Researchers have designed a new microneedle patch engineered with ultrasound-responsive zinc-based metal-organic framework (MOF) antibacterial nanoparticles, promising pain-free delivery to treat bacterial infection on skin tissue and facilitate skin repair.


The research team led by Professor Kelvin Yeung from the Department of Orthopaedics and Traumatology, School of Clinical Medicine, LKS Faculty of Medicine, the University of Hong Kong (HKUMed) has designed a new microneedle patch to offer a highly-effective non-antibiotic approach for the treatment of skin infection. 

The novel microneedle is around 50 microns in diameter, similar to a typical hair. The findings have been published in Science Advances.

Acne threat

Acne is a common skin disease worldwide that upsets more than 80 % of teenagers and young adults. The primary cause is excessive lipid secretion that clogs the hair follicles, establishing a hypoxic microenvironment in the skin tissue. This undesirable condition favours the proliferation of Propionibacterium acnes (P. acnes) bacteria.

Infected pimples are mainly caused by P. acnes bacteria and affect millions of people worldwide. This not only causes the patients significant physical and emotional distress, but may also develop into a chronic inflammatory condition without proper treatment. Clinical management normally includes non-prescription treatment (i.e., benzoyl peroxide and salicylic acid), or the administration of antibiotics orally or topically. However, such treatments can be ineffective or have unpleasant side effects.

Antibiotic treatment

In general, the first-line treatment for infected pimple is antibiotics administered either orally or topically. However, the therapeutic effect of topical antibiotic treatment is concerning, particularly when the drugs pass through the skin tissue. Also, the treatment becomes less effective when bacteria are drug resistant or migrate to subcutaneous tissue.  P. acnes bacteria can secrete extracellular polysaccharides to form biofilm that blocks out the attacks initiated by antibacterial agents or immune cells.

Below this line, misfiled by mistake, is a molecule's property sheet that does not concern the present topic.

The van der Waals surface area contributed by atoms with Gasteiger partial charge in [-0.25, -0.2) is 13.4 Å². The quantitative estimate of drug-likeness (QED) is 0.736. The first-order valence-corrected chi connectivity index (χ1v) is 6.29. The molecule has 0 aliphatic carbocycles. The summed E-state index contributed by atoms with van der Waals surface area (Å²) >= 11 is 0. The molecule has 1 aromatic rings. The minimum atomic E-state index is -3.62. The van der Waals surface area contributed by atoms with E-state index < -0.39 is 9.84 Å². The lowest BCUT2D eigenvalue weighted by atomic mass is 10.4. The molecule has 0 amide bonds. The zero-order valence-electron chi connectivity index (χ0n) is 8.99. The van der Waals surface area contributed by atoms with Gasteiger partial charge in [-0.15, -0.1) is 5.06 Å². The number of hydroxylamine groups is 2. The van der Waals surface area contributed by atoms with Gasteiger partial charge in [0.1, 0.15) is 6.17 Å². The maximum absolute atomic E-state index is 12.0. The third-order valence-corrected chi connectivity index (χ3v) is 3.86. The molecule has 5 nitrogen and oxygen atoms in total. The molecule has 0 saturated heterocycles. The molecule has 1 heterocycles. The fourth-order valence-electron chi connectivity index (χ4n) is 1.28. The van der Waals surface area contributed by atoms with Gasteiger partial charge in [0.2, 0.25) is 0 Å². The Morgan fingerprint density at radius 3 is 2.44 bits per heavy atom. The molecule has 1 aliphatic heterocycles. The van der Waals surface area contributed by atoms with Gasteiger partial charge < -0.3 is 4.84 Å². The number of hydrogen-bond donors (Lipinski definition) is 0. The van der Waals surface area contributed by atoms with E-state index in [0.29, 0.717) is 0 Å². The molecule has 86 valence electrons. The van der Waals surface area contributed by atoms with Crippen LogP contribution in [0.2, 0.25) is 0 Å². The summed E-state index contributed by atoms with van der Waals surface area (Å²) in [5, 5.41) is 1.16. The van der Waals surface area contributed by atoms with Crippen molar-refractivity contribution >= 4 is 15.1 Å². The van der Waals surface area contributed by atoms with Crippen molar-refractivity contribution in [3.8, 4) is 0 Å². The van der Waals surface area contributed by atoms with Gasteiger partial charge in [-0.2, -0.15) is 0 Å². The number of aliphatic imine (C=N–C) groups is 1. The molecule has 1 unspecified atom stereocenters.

Most microneedle products on the market use pharmaceutical ingredients to treat acne. However, repeated applications of antibiotics may reduce the sensitivity of bacteria to drugs. Patients who have been affected by acne for a long time will know that the effects of the same treatment products can be significantly reduced after long-term use.

Microneedle patch

The HKUMed team has invented a new microneedle patch that facilitates the transdermal delivery of ultrasound-responsive antibacterial nanoparticles to treat the infection induced by P. acnes with a minimally invasive approach. Ultrasound-responsive antibacterial nanomaterials are introduced to the microneedle patch that responds to bacterial infection quickly and efficiently. The use of drugs is avoided in the treatment of acne.

Comprised of ZnTCPP and ZnO, the modified nanoparticles are able to produce a substantial amount of reactive oxygen species (ROS) subject to ultrasound stimulation that can effectively oxidize the key cellular macromolecules of bacteria.

The results demonstrate that the killing of P. acnes bacteria mediated by ROS can reach 99.73% after 15 minutes of ultrasound stimulation. Also, the levels of inflammatory markers, including tumour necrosis factor-a (TNF-α), interleukins (ILs), and matrix metalloproteinases (MMPs) are significantly reduced. Furthermore, the zinc ions released can elevate the DNA replication-related genes, targeting more fibroblasts towards superior skin repair.

Research significance

Professor Kelvin Yeung Wai-kwok said: ”The new microneedle patch enabling ROS generation upon ultrasound stimulation, regarding as a non-antibiotic and transdermal approach, can not only effectively address the infection induced by P. acnes bacteria, but also facilitates the skin repair due to zinc ion release.

”Due to the specific killing mechanism of ROS, we believe that this design is also able to address the other skin infections induced by fungi, parasites, or viruses, such as tinea pedis (namely ‘Athlete’s Foot’ or ‘Hong Kong Foot’ in slang).’

This research study was led by Professor Kelvin Yeung Wai-kwok, Department of Orthopaedics and Traumatology, School of Clinical Medicine, HKUMed. The first author Xiang Yiming is the PhD candidate under Professor Yeung’s supervision. The research interests of Professor Yeung’s team include orthopaedic biomaterials, musculoskeletal tissue regeneration and anti-bacterial infection.